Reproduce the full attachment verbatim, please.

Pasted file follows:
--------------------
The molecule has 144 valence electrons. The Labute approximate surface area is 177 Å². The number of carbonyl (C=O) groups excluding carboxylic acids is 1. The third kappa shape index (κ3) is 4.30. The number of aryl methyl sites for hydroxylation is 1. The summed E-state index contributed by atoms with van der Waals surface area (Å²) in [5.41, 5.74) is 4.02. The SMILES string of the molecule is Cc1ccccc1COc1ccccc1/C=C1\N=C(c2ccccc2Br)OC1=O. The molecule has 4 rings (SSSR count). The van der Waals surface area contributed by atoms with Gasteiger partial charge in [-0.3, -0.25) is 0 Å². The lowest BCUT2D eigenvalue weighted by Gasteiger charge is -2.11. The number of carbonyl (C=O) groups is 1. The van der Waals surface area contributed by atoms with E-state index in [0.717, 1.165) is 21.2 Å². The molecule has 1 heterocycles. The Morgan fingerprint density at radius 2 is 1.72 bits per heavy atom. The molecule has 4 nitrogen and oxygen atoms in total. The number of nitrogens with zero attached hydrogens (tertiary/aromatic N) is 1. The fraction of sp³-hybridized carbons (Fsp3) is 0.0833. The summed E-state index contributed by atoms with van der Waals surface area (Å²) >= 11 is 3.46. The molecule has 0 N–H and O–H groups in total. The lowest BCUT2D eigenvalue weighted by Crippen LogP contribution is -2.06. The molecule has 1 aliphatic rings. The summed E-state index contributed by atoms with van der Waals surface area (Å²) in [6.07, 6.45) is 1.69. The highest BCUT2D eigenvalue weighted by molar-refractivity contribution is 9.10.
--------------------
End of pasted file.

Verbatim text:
The molecule has 144 valence electrons. The Labute approximate surface area is 177 Å². The number of carbonyl (C=O) groups excluding carboxylic acids is 1. The third kappa shape index (κ3) is 4.30. The number of aryl methyl sites for hydroxylation is 1. The summed E-state index contributed by atoms with van der Waals surface area (Å²) in [5.41, 5.74) is 4.02. The SMILES string of the molecule is Cc1ccccc1COc1ccccc1/C=C1\N=C(c2ccccc2Br)OC1=O. The molecule has 4 rings (SSSR count). The van der Waals surface area contributed by atoms with Gasteiger partial charge in [-0.3, -0.25) is 0 Å². The lowest BCUT2D eigenvalue weighted by Gasteiger charge is -2.11. The number of carbonyl (C=O) groups is 1. The van der Waals surface area contributed by atoms with E-state index in [0.717, 1.165) is 21.2 Å². The molecule has 1 heterocycles. The Morgan fingerprint density at radius 2 is 1.72 bits per heavy atom. The molecule has 4 nitrogen and oxygen atoms in total. The number of nitrogens with zero attached hydrogens (tertiary/aromatic N) is 1. The fraction of sp³-hybridized carbons (Fsp3) is 0.0833. The summed E-state index contributed by atoms with van der Waals surface area (Å²) >= 11 is 3.46. The molecule has 0 N–H and O–H groups in total. The lowest BCUT2D eigenvalue weighted by Crippen LogP contribution is -2.06. The molecule has 1 aliphatic rings. The summed E-state index contributed by atoms with van der Waals surface area (Å²) in [6.07, 6.45) is 1.69. The highest BCUT2D eigenvalue weighted by molar-refractivity contribution is 9.10.